What is mbatten brouklou?
There are several ways to make mbatten brouklou; at their simplest, they are cauliflower florets dipped into batter, and deep-fried… or you can make them into croquettes.
Mbatten brouklou may be completely vegetarian, and made with or without cheese, or they can have ground meat mixed in. They may be fried, then simmered in tomato sauce, or just fried and served with the sauce as a condiment.
In some Tunisian homes, cauliflower florets are battered and deep-fried, and served with a rich and hearty meat stew.
The recipe presented here is the no-cheese croquette version of mbatten brouklou, served with a spicy tomato sauce. Notes at the end of the recipe are included to make a meat or cheese version.
What is the origin of cauliflower?
To understand where the word cauliflower comes from, you have to go back in time to before the domestication of brassicas – back to Ancient Rome, and the Latin word for cabbage, caulis.
The Ancient Greeks were known to have eaten a type of loose-headed cauliflower, called cyma, and by the 12th century, cauliflower was very familiar to the Arab world too.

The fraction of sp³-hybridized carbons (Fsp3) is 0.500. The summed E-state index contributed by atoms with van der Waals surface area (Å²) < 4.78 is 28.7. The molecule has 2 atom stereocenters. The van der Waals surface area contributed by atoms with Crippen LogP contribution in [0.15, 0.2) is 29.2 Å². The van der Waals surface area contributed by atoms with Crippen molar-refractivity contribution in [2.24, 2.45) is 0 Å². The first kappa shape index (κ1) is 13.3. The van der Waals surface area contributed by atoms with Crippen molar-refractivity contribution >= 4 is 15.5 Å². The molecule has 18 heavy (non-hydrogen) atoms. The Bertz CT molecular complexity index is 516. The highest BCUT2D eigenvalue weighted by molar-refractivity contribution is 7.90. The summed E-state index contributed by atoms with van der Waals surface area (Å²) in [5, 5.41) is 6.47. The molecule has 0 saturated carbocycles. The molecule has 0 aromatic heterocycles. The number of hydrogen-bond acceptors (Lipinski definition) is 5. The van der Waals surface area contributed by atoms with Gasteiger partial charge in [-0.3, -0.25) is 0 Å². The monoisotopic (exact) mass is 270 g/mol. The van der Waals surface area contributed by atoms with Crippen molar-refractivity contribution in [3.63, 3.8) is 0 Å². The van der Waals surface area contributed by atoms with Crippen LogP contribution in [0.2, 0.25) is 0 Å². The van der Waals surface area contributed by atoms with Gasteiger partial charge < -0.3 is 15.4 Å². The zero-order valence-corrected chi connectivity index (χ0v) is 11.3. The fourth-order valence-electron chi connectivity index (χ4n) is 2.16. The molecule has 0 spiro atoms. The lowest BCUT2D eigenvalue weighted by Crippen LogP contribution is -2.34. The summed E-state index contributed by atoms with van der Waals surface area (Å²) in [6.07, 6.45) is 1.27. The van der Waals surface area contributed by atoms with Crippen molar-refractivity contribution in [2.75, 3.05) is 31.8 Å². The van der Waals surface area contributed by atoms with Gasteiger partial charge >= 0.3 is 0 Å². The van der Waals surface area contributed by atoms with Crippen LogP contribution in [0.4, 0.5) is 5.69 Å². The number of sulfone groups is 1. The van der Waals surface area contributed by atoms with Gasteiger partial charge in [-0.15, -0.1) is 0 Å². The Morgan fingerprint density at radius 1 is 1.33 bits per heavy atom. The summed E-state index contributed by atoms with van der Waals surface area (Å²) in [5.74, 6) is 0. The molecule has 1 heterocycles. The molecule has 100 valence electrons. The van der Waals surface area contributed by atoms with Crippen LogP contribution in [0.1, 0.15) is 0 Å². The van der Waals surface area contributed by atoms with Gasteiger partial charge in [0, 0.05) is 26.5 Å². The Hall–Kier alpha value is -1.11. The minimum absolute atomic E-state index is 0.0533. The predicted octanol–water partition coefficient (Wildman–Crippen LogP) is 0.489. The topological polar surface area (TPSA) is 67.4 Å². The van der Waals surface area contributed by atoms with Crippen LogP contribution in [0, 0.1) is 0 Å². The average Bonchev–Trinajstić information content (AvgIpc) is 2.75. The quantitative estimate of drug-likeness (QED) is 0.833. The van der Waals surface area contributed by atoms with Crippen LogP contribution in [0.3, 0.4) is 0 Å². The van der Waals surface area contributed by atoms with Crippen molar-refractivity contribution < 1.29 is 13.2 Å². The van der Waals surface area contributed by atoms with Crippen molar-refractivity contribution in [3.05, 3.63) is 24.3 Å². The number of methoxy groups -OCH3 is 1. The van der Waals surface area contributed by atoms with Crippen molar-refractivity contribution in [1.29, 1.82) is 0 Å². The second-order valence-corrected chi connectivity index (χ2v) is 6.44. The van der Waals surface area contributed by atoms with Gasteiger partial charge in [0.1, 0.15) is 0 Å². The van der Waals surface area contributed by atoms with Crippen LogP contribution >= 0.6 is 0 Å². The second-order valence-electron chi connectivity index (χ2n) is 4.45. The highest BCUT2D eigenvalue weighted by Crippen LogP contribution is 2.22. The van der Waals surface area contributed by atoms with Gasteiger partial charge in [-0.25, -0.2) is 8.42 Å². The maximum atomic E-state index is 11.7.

In medieval Britain, although cauliflower was unknown, wild cabbage was called colewort. In the US, colewort is known as collards/collard greens that we used in Portuguese caldo verde, and simply as greens/spring greens in Britain. Of course, kale, that is used in Irish colcannon, also takes its name from colewort, as does kohlrabi, while the naming of the not so humble coleflower, has now come full circle!
Why not-so-humble? Since it only arrived on Western European shores in the mid-17th century, cauliflower was, until relatively recently, a luxury food.
In early modern England, for example, while the poorest people were eating sparrow grass (asparagus), rocket (arugula), samphire, and oysters, the wealthy dined upon cauliflower and potatoes.
What are the health benefits of cauliflower?
Although the curd of the cauliflower is primarily water (92%), it is nevertheless high in B, C, and K vitamins. It also contains small amounts of essential minerals. The stem and leaves include a good dose of vitamin A.
Basic research is currently underway, looking at ways in which some of the phytochemical compounds found in cauliflower – specifically, glucosinolates and isothiocyanates – may be used in cancer treatments.
Although there have thus far been no definite conclusions, isothiocyanates have been shown to kill off some types of cancer cells, which have proved resistant to currently used treatments. An anti-melanoma drug is now being developed, using isothiocyanates as its base.
Seems as though Hippocrates knew what he was talking about when he said;
Let food be your medicine, and medicine be your food!
You should know that if you boil your cauliflower for 10 minutes, you lose roughly 50% of its phytochemicals – longer, and you lose around 75%. Steaming however, results in negligible losses.
How to make mbatten brouklou